If the changes in the clause are in anticipation of a dispute with the US over the digital services tax, does this not involve giving the Government permission to ignore international trade rules when disputes arise, undermining the authority of the WTO in the process? I hope that the Minister will provide assurances on the issue of appropriateness and respond to the concerns that the hon. Lady and I have, because this is a significant change. We have reservations about the measure that the Government are putting forward, and we would like to understand much more about their intentions.

Photo of Jesse Norman Jesse Norman The Financial Secretary to the Treasury

I thank hon. Members for their comments, and pay tribute to my colleague the Exchequer Secretary for rattling through the clauses we debated earlier with such effectiveness. The hon. Member for Glasgow Central has raised important questions, which I want to address properly, so I will give this issue quite a considerable amount of discussion because it is an important aspect of the Bill.

Clause 94 makes a change to the criteria in section 15 of the Taxation (Cross-border Trade) Act 2018 to ensure that the UK can vary the amount of import duty in the context of an international trade dispute. Provisions in various international trade agreements allow for the UK to vary the amount of import duty applied to goods in the context of an international trade dispute. There is existing provision in section 15 of the 2018 Act that gives the Secretary of State the power to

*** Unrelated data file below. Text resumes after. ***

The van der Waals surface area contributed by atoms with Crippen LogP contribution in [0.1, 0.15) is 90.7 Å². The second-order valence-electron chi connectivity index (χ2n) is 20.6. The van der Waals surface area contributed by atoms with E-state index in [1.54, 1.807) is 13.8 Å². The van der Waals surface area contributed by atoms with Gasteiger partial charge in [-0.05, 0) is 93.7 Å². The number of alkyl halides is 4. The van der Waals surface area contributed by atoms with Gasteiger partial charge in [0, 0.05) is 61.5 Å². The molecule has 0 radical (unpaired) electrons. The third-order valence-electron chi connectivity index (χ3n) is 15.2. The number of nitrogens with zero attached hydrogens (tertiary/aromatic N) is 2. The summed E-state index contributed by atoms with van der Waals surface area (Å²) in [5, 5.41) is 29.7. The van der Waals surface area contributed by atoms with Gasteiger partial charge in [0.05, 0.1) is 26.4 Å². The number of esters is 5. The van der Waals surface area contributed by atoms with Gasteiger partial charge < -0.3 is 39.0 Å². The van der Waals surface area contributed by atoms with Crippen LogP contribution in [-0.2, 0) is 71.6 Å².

“make regulations varying the amount of import duty” where

“a dispute or other issue has arisen between Her Majesty’s government…and the government of a country or territory”.

Currently, section 15 of the 2018 Act is worded in a way that could be interpreted to mean that a binding ruling of the World Trade Organisation is needed before the UK can impose a duty, which would be restrictive. In certain circumstances, countries are within their WTO rights to impose additional tariffs quickly in relation to the actions of other WTO members and, where necessary, outside of WTO dispute proceedings.

In addition, since section 15 of the 2018 Act was enacted, there have been developments in the wider sphere of trade policy, including increasing trade protectionism and problems with the WTO dispute settlement system. The WTO appellate body has stopped functioning, and it has now become possible for final and binding resolution of a WTO dispute to be blocked by a party to the dispute by appealing a panel report. That means it may not be possible to apply retaliatory duties, even where a panel report has found in the complaining body’s favour and the respondent has failed to bring itself into compliance.